Let’s look at an example of the trajectory a food may move through with these processing phases. Whole strawberries would be the unprocessed food, while freeze dried strawberries would illustrate a processed option. Then, an ultra-processed example might be strawberry-flavored sour gummy ropes.
The Health Implications of Consuming Ultra-Processed Foods
But what impacts do ultra-processed foods have on our health—are they really so terrible for us? “Most ultra-processed foods are high in added sugar, sodium, and saturated fat—nutrients that we want to limit,” Tamburello says. “Diets high in these nutrients are associated with negative health outcomes including heart disease, diabetes, chronic inflammation, and [unhealthy] weight gain. Ultra-processed foods are also often low in nutrients known to promote better health, including fiber, vitamins, and minerals.”
In short, they’re what we’d typically refer to as “junk food,” and they’re basically the polar opposite of nutrient-dense foods, which are high in healthy nutrients while relatively low in calories.
Ultra-processed foods are also effectively the top—and only—source of trans fats in the diet. Trans fats are human-made fats that negatively impact heart health with a one-two punch: Not only do they increase bad cholesterol (low-density lipoprotein or LDL), but they also decrease our good cholesterol (high-density lipoprotein or HDL). If consumed frequently over time, trans fats can contribute to the conditions needed for atherosclerosis (or plaque build-up in the arteries) and heart disease.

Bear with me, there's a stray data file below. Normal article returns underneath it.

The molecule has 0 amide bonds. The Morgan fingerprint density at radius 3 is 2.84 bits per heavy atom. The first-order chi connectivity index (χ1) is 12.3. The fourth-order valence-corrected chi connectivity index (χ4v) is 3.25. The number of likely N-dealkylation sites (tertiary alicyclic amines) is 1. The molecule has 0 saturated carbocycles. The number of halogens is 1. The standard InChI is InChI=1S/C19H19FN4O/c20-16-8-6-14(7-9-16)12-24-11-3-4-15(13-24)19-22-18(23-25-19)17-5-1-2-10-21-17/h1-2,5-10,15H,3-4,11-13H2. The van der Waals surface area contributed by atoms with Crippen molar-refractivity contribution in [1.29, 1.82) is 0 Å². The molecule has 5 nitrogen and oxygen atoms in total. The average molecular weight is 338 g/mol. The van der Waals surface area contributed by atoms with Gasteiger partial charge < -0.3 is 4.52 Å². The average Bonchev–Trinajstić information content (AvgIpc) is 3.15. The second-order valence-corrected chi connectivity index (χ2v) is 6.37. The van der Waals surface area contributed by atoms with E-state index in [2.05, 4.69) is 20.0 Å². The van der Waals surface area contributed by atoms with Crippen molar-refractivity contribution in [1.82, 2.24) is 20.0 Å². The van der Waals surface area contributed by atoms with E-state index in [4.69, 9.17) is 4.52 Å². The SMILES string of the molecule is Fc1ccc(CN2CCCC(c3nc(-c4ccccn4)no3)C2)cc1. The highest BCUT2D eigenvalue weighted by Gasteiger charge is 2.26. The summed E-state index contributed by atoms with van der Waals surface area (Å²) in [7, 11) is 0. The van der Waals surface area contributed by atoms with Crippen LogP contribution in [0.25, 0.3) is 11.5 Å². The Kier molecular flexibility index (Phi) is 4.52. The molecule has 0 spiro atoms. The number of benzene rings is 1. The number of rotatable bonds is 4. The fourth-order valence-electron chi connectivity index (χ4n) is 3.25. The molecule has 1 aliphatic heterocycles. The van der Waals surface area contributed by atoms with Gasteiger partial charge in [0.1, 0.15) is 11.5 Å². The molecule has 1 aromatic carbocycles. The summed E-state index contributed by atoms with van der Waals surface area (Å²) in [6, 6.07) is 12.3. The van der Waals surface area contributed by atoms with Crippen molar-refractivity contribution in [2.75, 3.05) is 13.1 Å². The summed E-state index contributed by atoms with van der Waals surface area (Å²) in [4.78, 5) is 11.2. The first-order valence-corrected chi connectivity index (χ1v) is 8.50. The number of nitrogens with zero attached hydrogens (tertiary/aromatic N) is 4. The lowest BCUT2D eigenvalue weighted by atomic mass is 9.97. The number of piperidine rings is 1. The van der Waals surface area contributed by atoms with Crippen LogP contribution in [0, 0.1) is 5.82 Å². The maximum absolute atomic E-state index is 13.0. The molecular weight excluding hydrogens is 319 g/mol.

Plus, a mounting body of evidence is building to help elucidate the overarching health implications of consuming ultra-processed foods. One review published in Nutrients examined over 40 studies assessing these impacts and found ultra-processed foods to be associated with increased risk for metabolic disorders, heart disease, type 2 diabetes, cancer, depression, and irritable bowel syndrome in adults. It also linked these highly processed products to metabolic disorders and asthma in children. Another study in Neurology revealed their impact on brain health, linking these foods to increased risk of dementia and cognitive decline in older adults.